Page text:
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Powered by Quantum Cycles: Cold-Atom Pump

By manipulating the behavior of particles at a quantum level, scientists at the Joint Quantum Institute (JQI, a research partnership of NIST and the University of Maryland) have caused a tiny cloud of cold atoms to change position – without any apparent motion by its constituents. The result* is what they call a "geometric charge pump," and it provides long-anticipated confirmation of behavior predicted over 30 years ago.


A short animation demonstrating the atomic motion that drives small shifts in a cold cloud of atoms. As the energy potential (blue) is varied periodically, atoms are tipped between atomic states (green and yellow). Although the density of atoms in each cell remains the same, the entire cloud (orange) drifts to the right.

The experiment involves shining interfering lasers onto a Bose-Einstein condensate of rubidium atoms, forming an optical lattice that traps the atoms into local sites. The researchers can adjust the power of the lasers and an applied magnetic field, which changes the energy potential "felt" by the atoms. By varying these parameters in a periodic way, they coax atoms into tipping back and forth between adjacent sites in the lattice. Although at the end of each cycle the atoms see the same energy potential as they started in, they accumulate some quantum phase change with each cycle, corresponding to an overall spatial shift in the cloud of atoms.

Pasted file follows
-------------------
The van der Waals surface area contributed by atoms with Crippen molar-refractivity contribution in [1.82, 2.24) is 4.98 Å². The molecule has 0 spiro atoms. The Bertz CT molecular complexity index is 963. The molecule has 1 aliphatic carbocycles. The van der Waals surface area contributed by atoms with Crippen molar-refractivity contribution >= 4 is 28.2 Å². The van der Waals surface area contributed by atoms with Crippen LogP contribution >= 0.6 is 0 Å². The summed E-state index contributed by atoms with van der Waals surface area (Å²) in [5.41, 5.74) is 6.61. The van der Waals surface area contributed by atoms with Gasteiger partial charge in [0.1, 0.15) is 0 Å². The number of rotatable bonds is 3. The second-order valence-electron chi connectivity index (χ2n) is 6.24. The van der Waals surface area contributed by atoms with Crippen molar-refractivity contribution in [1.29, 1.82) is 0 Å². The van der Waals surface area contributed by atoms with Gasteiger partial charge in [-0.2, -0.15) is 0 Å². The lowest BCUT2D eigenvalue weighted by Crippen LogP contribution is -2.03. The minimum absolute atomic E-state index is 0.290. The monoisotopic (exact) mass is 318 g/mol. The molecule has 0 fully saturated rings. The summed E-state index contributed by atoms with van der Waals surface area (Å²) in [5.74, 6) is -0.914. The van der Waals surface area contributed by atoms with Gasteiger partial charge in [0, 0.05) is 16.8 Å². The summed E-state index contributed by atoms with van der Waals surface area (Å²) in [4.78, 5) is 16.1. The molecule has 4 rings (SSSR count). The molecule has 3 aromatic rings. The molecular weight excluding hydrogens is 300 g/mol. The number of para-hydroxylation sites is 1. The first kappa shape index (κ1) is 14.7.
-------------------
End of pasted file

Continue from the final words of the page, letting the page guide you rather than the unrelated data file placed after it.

"These cold atoms are a useful platform to study theoretical ideas that can't be tested with ordinary condensed matter systems," says NIST physicist and author Ian Spielman. In this case, it is unclear how to experimentally create periodic variations in the structure of a crystal lattice. He notes that exploring such behavior in a cold atom system could eventually enable similar techniques in other physical platforms.

To read more visit http://jqi.umd.edu/news/quantum-cycles-power-cold-atom-pump

* http://journals.aps.org/prl/abstract/10.1103/PhysRevLett.116.200402#fulltext

Released May 25, 2016, Updated January 8, 2018